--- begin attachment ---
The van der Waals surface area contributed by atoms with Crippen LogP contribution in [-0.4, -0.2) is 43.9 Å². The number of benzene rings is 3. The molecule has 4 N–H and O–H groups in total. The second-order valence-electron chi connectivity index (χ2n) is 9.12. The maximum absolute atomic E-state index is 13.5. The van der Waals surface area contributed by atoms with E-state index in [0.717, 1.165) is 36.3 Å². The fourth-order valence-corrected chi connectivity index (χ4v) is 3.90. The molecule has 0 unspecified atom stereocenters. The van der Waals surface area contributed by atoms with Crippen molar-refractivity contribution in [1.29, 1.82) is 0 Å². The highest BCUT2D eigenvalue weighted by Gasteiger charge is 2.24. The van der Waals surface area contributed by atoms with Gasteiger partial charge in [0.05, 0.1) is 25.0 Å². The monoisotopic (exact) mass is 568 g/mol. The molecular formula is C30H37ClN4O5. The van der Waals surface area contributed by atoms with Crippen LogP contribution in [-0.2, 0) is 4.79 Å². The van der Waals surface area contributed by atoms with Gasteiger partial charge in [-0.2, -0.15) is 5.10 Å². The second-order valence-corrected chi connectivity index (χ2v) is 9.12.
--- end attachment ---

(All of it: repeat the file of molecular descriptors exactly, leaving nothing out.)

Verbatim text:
The van der Waals surface area contributed by atoms with Crippen LogP contribution in [-0.4, -0.2) is 43.9 Å². The number of benzene rings is 3. The molecule has 4 N–H and O–H groups in total. The second-order valence-electron chi connectivity index (χ2n) is 9.12. The maximum absolute atomic E-state index is 13.5. The van der Waals surface area contributed by atoms with E-state index in [0.717, 1.165) is 36.3 Å². The fourth-order valence-corrected chi connectivity index (χ4v) is 3.90. The molecule has 0 unspecified atom stereocenters. The van der Waals surface area contributed by atoms with Crippen molar-refractivity contribution in [1.29, 1.82) is 0 Å². The highest BCUT2D eigenvalue weighted by Gasteiger charge is 2.24. The van der Waals surface area contributed by atoms with Gasteiger partial charge in [0.05, 0.1) is 25.0 Å². The monoisotopic (exact) mass is 568 g/mol. The molecular formula is C30H37ClN4O5. The van der Waals surface area contributed by atoms with Crippen LogP contribution in [-0.2, 0) is 4.79 Å². The van der Waals surface area contributed by atoms with Gasteiger partial charge in [-0.2, -0.15) is 5.10 Å². The second-order valence-corrected chi connectivity index (χ2v) is 9.12.